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He loved to tell outrageous lies, particularly to the rich, intellectual and famous. They were so eager to be entertained, he explained, that they willingly suspended disbelief, and they were so confident of their superiority that they deserved to be played for fools. "Court jester" to his powerful American friends, that's how Jerzy Kosinski sometimes referred to himself.

Even the truths of Kosinski's life are astonishing in their variety and complexity. Though he was never the mute, brutalized child hero of "The Painted Bird," he probably really did escape being killed in Sharon Tate's house the night of the Manson murders because, according to James Park Sloan, he missed his plane to Los Angeles. A skilled photographer, Kosinski really was invited by the dying Nobel Prize-winning French biochemist Jacques Monod to document his final hours, although we are not told what Monod expected him to do with the photographs.

And after arriving as a penniless foreigner to go to graduate school at Columbia, Kosinski really did live out the American dream, marrying a millionaire socialite (from whom he was subsequently divorced, and who later committed suicide), earning national awards and huge sums of money for his books and a screenplay, on the way achieving that greatest of dreams, to be a movie star, playing a small but important role role in "Reds."

His suicide in 1991 at age 58 shocked the outside world but did not surprise many friends.

Kosinski came to the U.S. in 1957, from his native Poland. Here, as he had there, he gradually became known for a spectrum of sociopathic behavior ranging from mere megalomania to brutal sexual coercion, fraud and plagiarism. Yet he was so convincing that his powerful supporters (including Yale University and the New York Times) believed his side of these accounts for 25 years before evidence was finally published in the Village Voice showing the depth of his cons and dishonesty.

According to Sloan, Kosinski couldn't help being a pathological liar and a control freak. Born Jerzy Nitodem Lewintopf in Lodz in 1933, this son of well-to-do secular, intellectual Jews learned by the age of 9 that to live, he must not be himself. At the beginning of World War II, his father carefully invented a Gentile identity that allowed his family to survive the Holocaust. Sloan argues that Kosinski's psyche was permanently damaged by the absolute necessity of his disguise as the Catholic Jurek Kosinski; he must hide his otherness--especially his circumcised penis--for to be found out was death. The central metaphor of Kosinski's first novel, "The Painted Bird," elaborates a medieval Polish legend: If a captured crow is beautifully painted and released to go back to its flock, the other crows will attack and kill it because it is different.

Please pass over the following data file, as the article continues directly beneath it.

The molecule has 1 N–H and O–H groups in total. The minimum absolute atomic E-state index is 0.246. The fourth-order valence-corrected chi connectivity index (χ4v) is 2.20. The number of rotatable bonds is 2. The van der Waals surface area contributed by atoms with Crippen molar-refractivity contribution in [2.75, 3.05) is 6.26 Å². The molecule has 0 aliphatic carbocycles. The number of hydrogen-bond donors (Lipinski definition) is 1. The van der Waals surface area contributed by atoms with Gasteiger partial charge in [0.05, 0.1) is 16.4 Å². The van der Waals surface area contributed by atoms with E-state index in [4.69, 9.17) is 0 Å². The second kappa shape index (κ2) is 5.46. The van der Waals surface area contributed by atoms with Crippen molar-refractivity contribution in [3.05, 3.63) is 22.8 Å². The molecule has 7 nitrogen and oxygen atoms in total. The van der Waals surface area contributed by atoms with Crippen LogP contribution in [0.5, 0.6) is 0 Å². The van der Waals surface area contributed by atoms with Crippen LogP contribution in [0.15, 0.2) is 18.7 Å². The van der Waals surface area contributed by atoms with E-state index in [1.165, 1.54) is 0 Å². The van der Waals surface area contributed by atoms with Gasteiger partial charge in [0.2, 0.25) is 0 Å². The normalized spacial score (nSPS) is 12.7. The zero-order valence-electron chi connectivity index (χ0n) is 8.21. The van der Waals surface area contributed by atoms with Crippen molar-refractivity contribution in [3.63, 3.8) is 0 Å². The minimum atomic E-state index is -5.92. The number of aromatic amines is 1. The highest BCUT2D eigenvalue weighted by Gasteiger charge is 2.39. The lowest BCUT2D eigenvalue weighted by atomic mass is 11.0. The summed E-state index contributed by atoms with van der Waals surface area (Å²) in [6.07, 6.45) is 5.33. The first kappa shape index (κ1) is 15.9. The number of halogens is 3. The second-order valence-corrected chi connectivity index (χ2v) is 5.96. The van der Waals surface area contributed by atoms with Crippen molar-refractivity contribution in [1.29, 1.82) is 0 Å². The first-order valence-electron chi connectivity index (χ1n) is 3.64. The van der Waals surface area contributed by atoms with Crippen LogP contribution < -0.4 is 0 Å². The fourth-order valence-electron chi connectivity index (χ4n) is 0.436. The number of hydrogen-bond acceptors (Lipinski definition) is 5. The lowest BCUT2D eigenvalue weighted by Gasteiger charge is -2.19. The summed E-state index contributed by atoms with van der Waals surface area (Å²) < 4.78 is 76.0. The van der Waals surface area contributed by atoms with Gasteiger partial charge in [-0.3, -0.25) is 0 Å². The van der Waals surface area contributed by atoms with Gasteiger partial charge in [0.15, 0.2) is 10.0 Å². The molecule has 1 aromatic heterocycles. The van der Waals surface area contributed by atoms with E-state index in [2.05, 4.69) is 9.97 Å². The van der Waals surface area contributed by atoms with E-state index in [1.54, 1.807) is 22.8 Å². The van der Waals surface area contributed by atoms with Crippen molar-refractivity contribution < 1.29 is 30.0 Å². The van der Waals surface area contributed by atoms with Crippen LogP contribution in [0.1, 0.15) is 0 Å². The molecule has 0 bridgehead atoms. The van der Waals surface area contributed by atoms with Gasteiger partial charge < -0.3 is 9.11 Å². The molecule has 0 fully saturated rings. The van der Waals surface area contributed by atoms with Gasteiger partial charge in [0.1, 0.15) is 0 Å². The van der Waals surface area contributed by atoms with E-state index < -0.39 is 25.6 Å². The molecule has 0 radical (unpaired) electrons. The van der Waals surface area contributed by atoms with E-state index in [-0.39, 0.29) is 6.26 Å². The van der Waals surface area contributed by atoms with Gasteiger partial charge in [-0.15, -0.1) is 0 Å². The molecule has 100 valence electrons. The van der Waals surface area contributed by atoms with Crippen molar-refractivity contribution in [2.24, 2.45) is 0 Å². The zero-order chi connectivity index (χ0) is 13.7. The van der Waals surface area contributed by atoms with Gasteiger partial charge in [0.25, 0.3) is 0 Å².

No wonder Kosinski lost track of truth. Truth was dangerous. Survival depended on play-acting and lies. So he became an expert actor and storyteller. Paradoxically, since his father had chosen Kosinski, the Polish equivalent of Smith, as the family's new name, Kosinski could tolerate disguise, but not anonymity. Thereafter, he created many selves, each more beautifully painted than the last, and although his gloss and shimmer attracted others, often his uniqueness made him suspect. In school in Poland, later at Columbia and most significantly when his novels became bestsellers, his masks eventually were questioned, and his audience turned on him, furious at his hubris.

Rumors about his plagiarisms and ghostwriters were rampant for at least 10 years before a 1982 article in the Village Voice revealed that Kosinski, who won the 1969 National Book Award for "Step" and whose novel and prize-winning screenplay "Being There" became a hit movie, couldn't write English well enough to put his words on paper. The striking stylistic differences apparent from one novel to another can be explained by the fact that he often changed the poorly paid, never-credited "editors" with whom he would sketch out a story line and collaborate as they filled in the details.